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Christien Gholson's Blog Entries

In the 19th entry into Wales Arts Review's quest to find the Greatest Welsh Novel, Phil Morris puts forward the case for Dannie Abse's Cardiff coming of age novel Ash on a Young Man's Sleeve, part of our Library of Wales series.

Rereading Ash on a Young Man’s Sleeve twenty years later was an even more rewarding experience. Leo and Dannie’s political radicalism had not lost any of its power to move me, but now the corresponding portrayal of childhood innocence – endless summer holidays and the tumultuous mystique that seems to emanate from the opposite sex – suffused the novel with an added strain of melancholic loss. [...] It is a novel that is undeniably Welsh, in accent and location, but one with broad international horizons. 

Buy Ash on a Young Man's Sleeve from the Parthian online bookshop.

Rachel Trezise and Patrick Jones will be reading as 'The Best Writers from the Valleys and Beyond' part of the Literature Programme of new Blackwood festival Velvet Coalmine this week. See them at the Literature Stages on Saturday 6th September between 11.30am and 5pm. Free entry.

Lewis Jones
The second of Lewis Jones' two epic industrial novels of the 1930s.
Len, son of Big Jim and dynamic political organiser, takes centre stage in Lewis Jones' sequel to Cwmardy. Along his journey, he is influenced by Mary, a teacher, and the Communist Party, which becomes central to his work both underground and in union politics, and to his decision to leave and fight in the Spanish Civil War.
We Live paints a graphic portrait of the casual exploitation, tragedy and violence as well as the political hope and humanity of South Wales industrial workers from the 1900s to the 1930s
Lewis Jones
The first of Lewis Jones' two epic industrial novels of the 1930s.
Big Jim, collier and ex-Boer War soldier, and his partner Siân endure the impact of strikes, riots and war, while their son Len emerges as a sharp thinker and dynamic political organiser.
Cwmardy paints a graphic portrait of the casual exploitation, tragedy and violence as well as the political hope and humanity of South Wales industrial workers from the 1900s to the 1930s.

Wales Arts Review have suggested that the book The Withered Root, written by Rhys Davies, might be the greatest Welsh novel. The story narrates the downfall of Reuben Daneils and his people from the South Wales industrial valley, involving interesting elements of passions that lead to human sexuality which chapel culture then represses. The troubled lives of the characters take the reader to analyse the point of view of different generations, finally confronting the conflict between the body and the spirit.

The Withered Root is a novel that captures, in rarefied prose, a quintessential element of Welshness. That it is a strand of Welsh life largely forgotten by the vast majority of the public makes it all the more important as a historical document. Through fiction we remember.

“It is therefore, I think, not a Great Welsh Novel, but simply a great novel that happens to be Welsh; we should be grateful that it, and he, was so.”
-Dylan Moore, Wales Arts Review

A critically-acclaimed short story collection of alienation and the high-life of ex-pats in Dubai, written by Welsh journalist Craig Hawes, has recently been banned in the UAE, the very place it is set, joining a forbidden list that includes Robin Moore’s 1977 sex-orgy blockbuster Dubai.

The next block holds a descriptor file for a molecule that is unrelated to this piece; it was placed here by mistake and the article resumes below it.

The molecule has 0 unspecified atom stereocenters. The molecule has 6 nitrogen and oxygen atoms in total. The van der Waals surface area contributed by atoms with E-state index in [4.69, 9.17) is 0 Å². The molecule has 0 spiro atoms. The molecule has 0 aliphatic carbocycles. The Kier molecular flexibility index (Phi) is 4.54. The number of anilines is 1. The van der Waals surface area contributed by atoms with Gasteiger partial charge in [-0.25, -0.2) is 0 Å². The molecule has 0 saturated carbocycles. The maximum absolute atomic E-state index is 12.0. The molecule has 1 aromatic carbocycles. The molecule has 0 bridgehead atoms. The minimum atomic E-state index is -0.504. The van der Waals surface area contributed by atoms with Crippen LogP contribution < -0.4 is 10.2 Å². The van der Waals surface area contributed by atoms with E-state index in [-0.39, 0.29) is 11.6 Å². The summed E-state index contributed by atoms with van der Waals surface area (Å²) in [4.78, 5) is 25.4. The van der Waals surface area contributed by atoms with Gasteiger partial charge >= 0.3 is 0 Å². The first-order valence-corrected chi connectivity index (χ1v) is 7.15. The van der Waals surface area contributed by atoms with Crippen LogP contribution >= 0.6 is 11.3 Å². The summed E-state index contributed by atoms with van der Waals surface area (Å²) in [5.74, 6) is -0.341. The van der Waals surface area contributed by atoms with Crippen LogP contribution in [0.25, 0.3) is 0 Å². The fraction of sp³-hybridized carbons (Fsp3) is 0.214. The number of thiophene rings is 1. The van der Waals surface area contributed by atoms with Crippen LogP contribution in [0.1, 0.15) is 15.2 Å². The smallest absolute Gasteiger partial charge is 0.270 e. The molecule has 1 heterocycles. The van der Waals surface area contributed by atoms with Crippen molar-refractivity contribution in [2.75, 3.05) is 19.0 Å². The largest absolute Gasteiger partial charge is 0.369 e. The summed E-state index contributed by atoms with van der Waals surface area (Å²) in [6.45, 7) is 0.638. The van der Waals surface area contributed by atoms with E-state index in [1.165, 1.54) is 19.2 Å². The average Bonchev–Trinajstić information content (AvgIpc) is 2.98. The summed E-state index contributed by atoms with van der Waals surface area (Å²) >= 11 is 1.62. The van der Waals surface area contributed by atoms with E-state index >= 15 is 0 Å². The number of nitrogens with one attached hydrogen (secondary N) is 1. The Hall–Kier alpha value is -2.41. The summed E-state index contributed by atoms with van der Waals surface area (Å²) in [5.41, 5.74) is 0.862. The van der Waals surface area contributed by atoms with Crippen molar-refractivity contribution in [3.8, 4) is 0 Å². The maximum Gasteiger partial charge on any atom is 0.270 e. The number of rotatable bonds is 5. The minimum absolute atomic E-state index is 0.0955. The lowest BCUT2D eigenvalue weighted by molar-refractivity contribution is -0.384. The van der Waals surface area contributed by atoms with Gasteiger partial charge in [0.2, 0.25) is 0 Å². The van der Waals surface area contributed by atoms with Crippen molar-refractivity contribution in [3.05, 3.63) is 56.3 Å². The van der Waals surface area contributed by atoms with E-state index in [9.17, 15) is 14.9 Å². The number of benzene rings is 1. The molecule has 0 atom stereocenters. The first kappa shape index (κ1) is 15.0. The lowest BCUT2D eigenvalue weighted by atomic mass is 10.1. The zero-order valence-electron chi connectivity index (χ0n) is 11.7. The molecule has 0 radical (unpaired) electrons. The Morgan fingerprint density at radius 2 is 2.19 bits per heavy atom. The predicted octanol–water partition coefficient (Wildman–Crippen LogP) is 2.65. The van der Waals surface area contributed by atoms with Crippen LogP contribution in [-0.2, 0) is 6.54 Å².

While many more liberal European texts that do not necessarily ‘adhere to the religious and moral values of UAE’ such as Fifty Shades of Grey are widely available in Dubai (even if the sequels were not), all books available in the UAE have to go through the censors first. Yet rather than public out-rage and book burnings, the titles that upset are silently censored out of existence in the bookshops of Dubai and removed from sale.


Welcome to a friendly, informal and interesting festival that everyone from the casual to the most passionate reader can enjoy... Win a free Sunday pass in our competition below.

What has been will be again,
    what has been done will be done again;
there is nothing new under the sun…
Fancy reading something Slovakian this autumn? The nights may be drawing in but, before you decide which books to hibernate with, why not join us for a pop-up international literary festival in Cardiff this October and discover new playwrights, novelists, works in translation and more? Will you find your new favourite drama king or queen or meet new local and global talents?

Novelist Dan Tyte is offering you two dates for your diary this month, one the night after the first. Does that makes him keen or you desperate? We'll soon find out. Here they are in order of appearance...


Date 1: Making Hay, Wednesday 27th August, Digital event: Live Hay Festival Blog interview with Dan Tyte at Google Hangouts at 7pm.  Play it safe with a digital first date.


Tis the season for summer reading and sunbathing across our dear planet. In Wales, two critics enjoyed Michael Oliver-Semenov's memoir of the first years of his relationship with his wife, Sunbathing in Siberia.

On the New Welsh Review website, Phillip Clement wrote...

'...offering a charming and thought provoking perspective of life in modern Russia... Mao’s seemingly ceaseless ability for honest and frank prose is one of this book’s real strengths... Insightful and hilarious, the memoir prompts the reader to re-evaluate their approach to the East'

Meanwhile over on Wales Arts Review this week, Liam Nolan wrote: 'Sunbathing in Siberia is a great love story and shows what can be dealt with and what is possible with the right person at your side. Everything good that happens does so because of the kindness and love of others; this reflection applies to both his life in Cardiff and in Siberia. As he writes early in the book, people are people, wherever they are.'